• The money mules hired by the Russian criminals to participate in the receipt of the money stolen from these businesses were recruited via spam messages claiming to represent fake financial "processing companies".
  • The majority of hijacked servers and home PC's are used in one way or another to support the sending of spam, the hosting of sites promoted via spam, or the deeper infrastructure to obscure the location of sites promoted via spam messages.

I submit to you that email spam is far more than a "mere annoyance": it's a very broad and obvious signal leading to much deeper and more insidious criminal activity should the recipient care to do any digging.

The #1 spamming operation in the world today, by any measure, is Russia-based Spamit and Glavmed, and the ties between this affiliate program and numerous types of malware, identity theft, fast-flux hosting on hijacked Windows PC's, hacking and takeover of pulic websites on a variety of platforms, and probably more that we aren't aware of, takes place every single day. This is a criminal organization and there have been many reports which draw the conclusion that a high-ranking Russian government official has ties to it. Nobody does anything about this. Why not?

"Discount Pharmacy" is another criminal online pharmacy operation, this time alleged to be tied to one Vincent Chan [source]. It's been in operation since 2004 (six years now!) and it remains profitable, because again this operation relies on hosting provided by hacked and compromised windows server operating systems, predominantly located in the US. The profits from this operation siphon their way to both china and Russia. Nobody has bothered to investigate this operation despite the fact that (so far) they have taken over several thousand windows server systems. Why not?, later known as and currently still operating under an unknown moniker, continues to spam bogus pharmacies like "My Canadian Pharmacy" and "Canadian Health&Care Mall". Their sites, DNS and image hosting are all provided by hacked and compromised Unix, Linux and FreeBSD servers, using a custom compromise which I first described in great detail in 2006 [link]. Not one law enforcement agency has investigated this operation, despite the fact that several of their operators are US-based, and a significant number of these hijacked unix servers have also been US-based. As usual, both Russia and Ukraine feature highly in this operation. Nobody has gone after them. Why not?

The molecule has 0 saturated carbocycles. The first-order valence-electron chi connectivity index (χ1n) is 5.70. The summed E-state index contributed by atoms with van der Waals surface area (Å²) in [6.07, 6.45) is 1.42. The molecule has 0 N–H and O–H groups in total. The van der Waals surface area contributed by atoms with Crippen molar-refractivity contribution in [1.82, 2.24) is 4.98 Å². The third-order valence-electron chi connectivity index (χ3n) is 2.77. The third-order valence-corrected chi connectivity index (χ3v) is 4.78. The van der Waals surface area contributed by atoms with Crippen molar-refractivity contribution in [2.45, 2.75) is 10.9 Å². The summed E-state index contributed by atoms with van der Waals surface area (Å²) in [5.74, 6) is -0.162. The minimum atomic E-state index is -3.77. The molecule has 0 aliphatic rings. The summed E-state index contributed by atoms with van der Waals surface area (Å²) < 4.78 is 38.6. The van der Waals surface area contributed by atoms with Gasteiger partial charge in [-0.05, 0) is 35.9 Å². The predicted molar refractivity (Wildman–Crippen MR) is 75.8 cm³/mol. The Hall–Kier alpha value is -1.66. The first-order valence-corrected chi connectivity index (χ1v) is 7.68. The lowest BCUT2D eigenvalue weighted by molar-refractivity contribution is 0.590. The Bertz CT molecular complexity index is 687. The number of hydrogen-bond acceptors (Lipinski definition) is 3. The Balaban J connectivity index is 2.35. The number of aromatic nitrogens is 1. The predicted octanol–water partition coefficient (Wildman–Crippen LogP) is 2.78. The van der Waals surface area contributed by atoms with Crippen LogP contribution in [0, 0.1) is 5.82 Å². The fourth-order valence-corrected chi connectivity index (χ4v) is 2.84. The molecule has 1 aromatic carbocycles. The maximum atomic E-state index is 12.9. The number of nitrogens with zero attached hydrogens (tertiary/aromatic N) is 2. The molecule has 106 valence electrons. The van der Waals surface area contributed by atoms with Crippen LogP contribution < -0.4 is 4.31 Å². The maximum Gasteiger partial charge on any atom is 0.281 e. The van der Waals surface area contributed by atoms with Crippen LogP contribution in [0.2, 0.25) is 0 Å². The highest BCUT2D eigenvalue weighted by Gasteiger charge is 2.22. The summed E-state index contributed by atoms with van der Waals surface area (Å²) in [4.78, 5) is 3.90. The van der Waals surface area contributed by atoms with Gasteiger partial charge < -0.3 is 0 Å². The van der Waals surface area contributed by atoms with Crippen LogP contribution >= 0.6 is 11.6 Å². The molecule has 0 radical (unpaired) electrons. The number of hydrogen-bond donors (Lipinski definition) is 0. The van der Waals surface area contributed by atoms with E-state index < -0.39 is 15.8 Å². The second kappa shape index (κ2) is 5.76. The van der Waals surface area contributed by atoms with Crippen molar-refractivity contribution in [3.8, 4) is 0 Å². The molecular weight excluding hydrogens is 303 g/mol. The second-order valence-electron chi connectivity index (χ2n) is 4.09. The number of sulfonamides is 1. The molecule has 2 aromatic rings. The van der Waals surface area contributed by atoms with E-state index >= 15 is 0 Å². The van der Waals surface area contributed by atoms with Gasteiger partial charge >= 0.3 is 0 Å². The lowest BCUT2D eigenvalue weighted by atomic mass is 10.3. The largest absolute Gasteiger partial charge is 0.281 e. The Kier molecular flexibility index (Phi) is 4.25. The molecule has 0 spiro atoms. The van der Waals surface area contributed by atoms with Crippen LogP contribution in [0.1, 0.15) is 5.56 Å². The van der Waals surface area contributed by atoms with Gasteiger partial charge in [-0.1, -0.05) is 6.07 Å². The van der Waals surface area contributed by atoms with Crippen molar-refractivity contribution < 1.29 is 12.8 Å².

You can see the pattern here.

I began my research primarily into spamming operations because spamming was an annoying problem which it was obvious that law enforcement and other agencies simply don't take seriously because it is so pervasive. My tactics have greatly modified over the years to focus more on the purely criminal elements of these spamming operations, and my research has lead where most other cybercriminal researchers have ended up: spam is merely the annoyance. Peer deeper and we see a litany of persistent criminal activity on an international scale, and it's not merely my research which bears this out. Look at the research of most malware investigators, from M86 to SecureWorks, to F-Secure, to PandaLabs, to MacAffee, to Sophos, to Brian Krebs and the Wall Street Journal. All of them started from the other side of the equation: malware, botnets, command and control and money laundering, inevitably resulting in the discovery of "Canadian Pharmacy" spam of one sort or another being sent. This is usually seen as a side-effect. The true criminality from the perspective of malware and botnet investigators is that someone is running the botnet and that it is predominantly criminal. The side effect is always: oh by the way they also send spam on behalf of Spamit and Glavmed, or